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My Transsexual Summer star visits Kingston University

By River Reporter Feb 13, 2012

By Lina Sennevall

A star from Channel 4’s My Transsexual Summer told KU students that children should be able to have optional jabs to delay puberty while they decide their sexuality.
Drew-Ashlyn Cunningham spoke about the controversial issue in a Q&A at KU this week, after it was revealed that six children in Britain will be given jabs on the NHS because they are convinced they are the wrong sex. 
She said: “If you think you are transsexual, pre-puberty is the time you want to start taking jabs to delay puberty because once you’ve gone through it, the physical changes are very hard to reverse.
“I am all for youngsters who are confused being helped to postpone puberty so they can decide what gender they really are. I only wish this option had been available to me.”  
Drew-Ashlyn, 23, describes herself as a blonde, tangoed, leggy make-up artist, who wants to live a normal life and pursue a career, but as the programme showed, things haven’t always been easy for her.
After being born a man she   came out as a woman in 2007, and despite the support of her family and friends, she still experiences prejudice every day. She said the programme was an opportunity to get people to see the real her.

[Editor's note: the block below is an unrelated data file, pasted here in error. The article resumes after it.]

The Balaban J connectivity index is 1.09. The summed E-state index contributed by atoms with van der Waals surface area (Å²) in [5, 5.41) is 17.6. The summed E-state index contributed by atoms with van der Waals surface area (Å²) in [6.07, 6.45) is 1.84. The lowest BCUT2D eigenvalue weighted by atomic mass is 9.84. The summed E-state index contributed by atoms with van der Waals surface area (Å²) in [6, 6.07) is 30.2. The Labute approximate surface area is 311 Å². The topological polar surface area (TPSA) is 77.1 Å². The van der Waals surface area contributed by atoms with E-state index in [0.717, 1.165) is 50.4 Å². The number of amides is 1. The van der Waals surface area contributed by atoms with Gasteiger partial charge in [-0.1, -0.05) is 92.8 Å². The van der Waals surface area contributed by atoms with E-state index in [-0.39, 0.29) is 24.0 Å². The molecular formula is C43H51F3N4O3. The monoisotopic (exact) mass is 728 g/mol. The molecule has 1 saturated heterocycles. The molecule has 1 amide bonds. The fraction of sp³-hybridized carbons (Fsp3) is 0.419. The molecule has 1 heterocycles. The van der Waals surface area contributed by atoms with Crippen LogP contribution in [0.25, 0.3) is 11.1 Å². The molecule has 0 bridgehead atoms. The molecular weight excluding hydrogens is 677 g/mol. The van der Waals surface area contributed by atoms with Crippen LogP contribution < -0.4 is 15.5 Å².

She said: “I used the programme because I was getting a lot of abuse and I wanted people to look past the label and to see me as a person.”
Drew is now on tour with other members of the programme to raise trans-awareness in the country and especially in the educational system.
“People really need to be more educated about this and I think it’s good to start at an early age,” she said. “I think children should be taught about it at primary school.”
Drew-Ashlyn said that there are not enough trans-people represented in the media and that often the coverage is negative.
She said: “People in the media need to be more careful with the words they use and how they portray people.”
She added that the only way to stop prejudice against transsexual people is to raise awareness. 
“People don’t like things they don’t have an answer to,” she said. “But when you educate them about it, it becomes normal.”
The exclusive Q&A session was organised by Will Brooker, head of film and television research, as part of the module Identity and Gender. 
“Kingston is a very open and diverse university,” said Will.
“I’m delighted that Drew was our special guest.”

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